Amy Jordan, Ph.D., head of APPC’s Media and the Developing Child program, Ed Donnerstein, Ph.D., of the University of Arizona, and lead author Victor Strasburger, M.D., of the University of New Mexico, were published today in Pediatrics online. The paper, “Health Effects of Media on Children and Adolescents,” will appear in hardcopy in April.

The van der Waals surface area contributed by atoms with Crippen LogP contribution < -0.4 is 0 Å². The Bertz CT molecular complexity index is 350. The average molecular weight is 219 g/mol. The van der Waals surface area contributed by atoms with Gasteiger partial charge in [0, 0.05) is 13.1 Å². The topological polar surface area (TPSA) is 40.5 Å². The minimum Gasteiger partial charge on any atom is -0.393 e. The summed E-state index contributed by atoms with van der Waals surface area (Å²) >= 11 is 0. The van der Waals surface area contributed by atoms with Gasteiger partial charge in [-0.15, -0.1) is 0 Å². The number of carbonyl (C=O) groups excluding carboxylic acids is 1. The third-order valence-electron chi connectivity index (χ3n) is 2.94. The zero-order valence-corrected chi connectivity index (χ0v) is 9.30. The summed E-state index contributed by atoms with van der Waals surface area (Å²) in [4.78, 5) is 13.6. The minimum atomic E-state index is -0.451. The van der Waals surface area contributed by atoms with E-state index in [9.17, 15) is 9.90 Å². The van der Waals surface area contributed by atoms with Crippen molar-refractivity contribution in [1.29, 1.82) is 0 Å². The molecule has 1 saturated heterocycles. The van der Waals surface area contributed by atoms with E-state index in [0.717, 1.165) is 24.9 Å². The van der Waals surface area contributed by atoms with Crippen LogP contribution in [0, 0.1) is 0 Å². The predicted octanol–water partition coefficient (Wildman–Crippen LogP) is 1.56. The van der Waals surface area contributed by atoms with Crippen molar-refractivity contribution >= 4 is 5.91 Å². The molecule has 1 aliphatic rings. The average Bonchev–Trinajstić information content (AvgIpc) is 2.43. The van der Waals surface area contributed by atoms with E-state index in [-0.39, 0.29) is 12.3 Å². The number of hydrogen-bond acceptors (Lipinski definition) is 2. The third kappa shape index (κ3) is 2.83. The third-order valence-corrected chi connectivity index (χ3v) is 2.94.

Youth spend an average of >7 hours/day using media, and the vast majority of them have access to a bedroom television, computer, the Internet, a video-game console, and a cell phone. In this article we review the most recent research on the effects of media on the health and well-being of children and adolescents. Studies have shown that media can provide information about safe health practices and can foster social connectedness. However, recent evidence raises concerns about media’s effects on aggression, sexual behavior, substance use, disordered eating, and academic difficulties. We provide recommendations for parents, practitioners, the media, and policy makers, among others, for ways to increase the benefits and reduce the harm that media can have for the developing child and for adolescents.